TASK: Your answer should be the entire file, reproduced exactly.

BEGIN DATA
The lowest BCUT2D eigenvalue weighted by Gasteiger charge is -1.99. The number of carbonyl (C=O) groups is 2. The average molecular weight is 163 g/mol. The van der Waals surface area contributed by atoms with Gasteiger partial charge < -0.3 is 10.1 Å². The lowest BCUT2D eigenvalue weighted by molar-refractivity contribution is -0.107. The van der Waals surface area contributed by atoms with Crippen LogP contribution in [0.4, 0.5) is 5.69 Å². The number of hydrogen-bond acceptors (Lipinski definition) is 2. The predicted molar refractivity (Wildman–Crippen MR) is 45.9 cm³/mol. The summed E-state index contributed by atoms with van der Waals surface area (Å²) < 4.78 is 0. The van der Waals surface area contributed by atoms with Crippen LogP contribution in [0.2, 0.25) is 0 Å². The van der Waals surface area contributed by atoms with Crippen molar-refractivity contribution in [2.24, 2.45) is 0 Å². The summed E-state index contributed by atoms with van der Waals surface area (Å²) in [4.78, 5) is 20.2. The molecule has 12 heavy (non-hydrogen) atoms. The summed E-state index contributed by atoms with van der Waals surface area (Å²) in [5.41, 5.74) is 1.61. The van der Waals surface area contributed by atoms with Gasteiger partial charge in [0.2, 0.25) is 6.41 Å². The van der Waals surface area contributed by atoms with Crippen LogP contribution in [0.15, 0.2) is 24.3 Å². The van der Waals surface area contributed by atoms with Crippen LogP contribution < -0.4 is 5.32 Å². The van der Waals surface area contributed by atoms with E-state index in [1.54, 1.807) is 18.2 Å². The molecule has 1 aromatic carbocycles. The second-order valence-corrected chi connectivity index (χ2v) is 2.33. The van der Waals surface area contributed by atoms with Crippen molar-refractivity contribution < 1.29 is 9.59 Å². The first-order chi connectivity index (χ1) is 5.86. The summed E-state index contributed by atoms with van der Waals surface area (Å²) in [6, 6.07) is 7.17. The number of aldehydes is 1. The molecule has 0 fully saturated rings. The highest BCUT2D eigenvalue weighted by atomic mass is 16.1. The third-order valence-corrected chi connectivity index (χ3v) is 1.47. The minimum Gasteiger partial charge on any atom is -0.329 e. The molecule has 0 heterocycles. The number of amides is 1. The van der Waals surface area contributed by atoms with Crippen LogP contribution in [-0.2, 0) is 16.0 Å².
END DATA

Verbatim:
The lowest BCUT2D eigenvalue weighted by Gasteiger charge is -1.99. The number of carbonyl (C=O) groups is 2. The average molecular weight is 163 g/mol. The van der Waals surface area contributed by atoms with Gasteiger partial charge < -0.3 is 10.1 Å². The lowest BCUT2D eigenvalue weighted by molar-refractivity contribution is -0.107. The van der Waals surface area contributed by atoms with Crippen LogP contribution in [0.4, 0.5) is 5.69 Å². The number of hydrogen-bond acceptors (Lipinski definition) is 2. The predicted molar refractivity (Wildman–Crippen MR) is 45.9 cm³/mol. The summed E-state index contributed by atoms with van der Waals surface area (Å²) < 4.78 is 0. The van der Waals surface area contributed by atoms with Crippen LogP contribution in [0.2, 0.25) is 0 Å². The van der Waals surface area contributed by atoms with Crippen molar-refractivity contribution in [2.24, 2.45) is 0 Å². The summed E-state index contributed by atoms with van der Waals surface area (Å²) in [4.78, 5) is 20.2. The molecule has 12 heavy (non-hydrogen) atoms. The summed E-state index contributed by atoms with van der Waals surface area (Å²) in [5.41, 5.74) is 1.61. The van der Waals surface area contributed by atoms with Gasteiger partial charge in [0.2, 0.25) is 6.41 Å². The van der Waals surface area contributed by atoms with Crippen LogP contribution in [0.15, 0.2) is 24.3 Å². The van der Waals surface area contributed by atoms with Crippen LogP contribution < -0.4 is 5.32 Å². The van der Waals surface area contributed by atoms with E-state index in [1.54, 1.807) is 18.2 Å². The molecule has 1 aromatic carbocycles. The second-order valence-corrected chi connectivity index (χ2v) is 2.33. The van der Waals surface area contributed by atoms with Crippen molar-refractivity contribution < 1.29 is 9.59 Å². The first-order chi connectivity index (χ1) is 5.86. The summed E-state index contributed by atoms with van der Waals surface area (Å²) in [6, 6.07) is 7.17. The number of aldehydes is 1. The molecule has 0 fully saturated rings. The highest BCUT2D eigenvalue weighted by atomic mass is 16.1. The third-order valence-corrected chi connectivity index (χ3v) is 1.47. The minimum Gasteiger partial charge on any atom is -0.329 e. The molecule has 0 heterocycles. The number of amides is 1. The van der Waals surface area contributed by atoms with Crippen LogP contribution in [-0.2, 0) is 16.0 Å².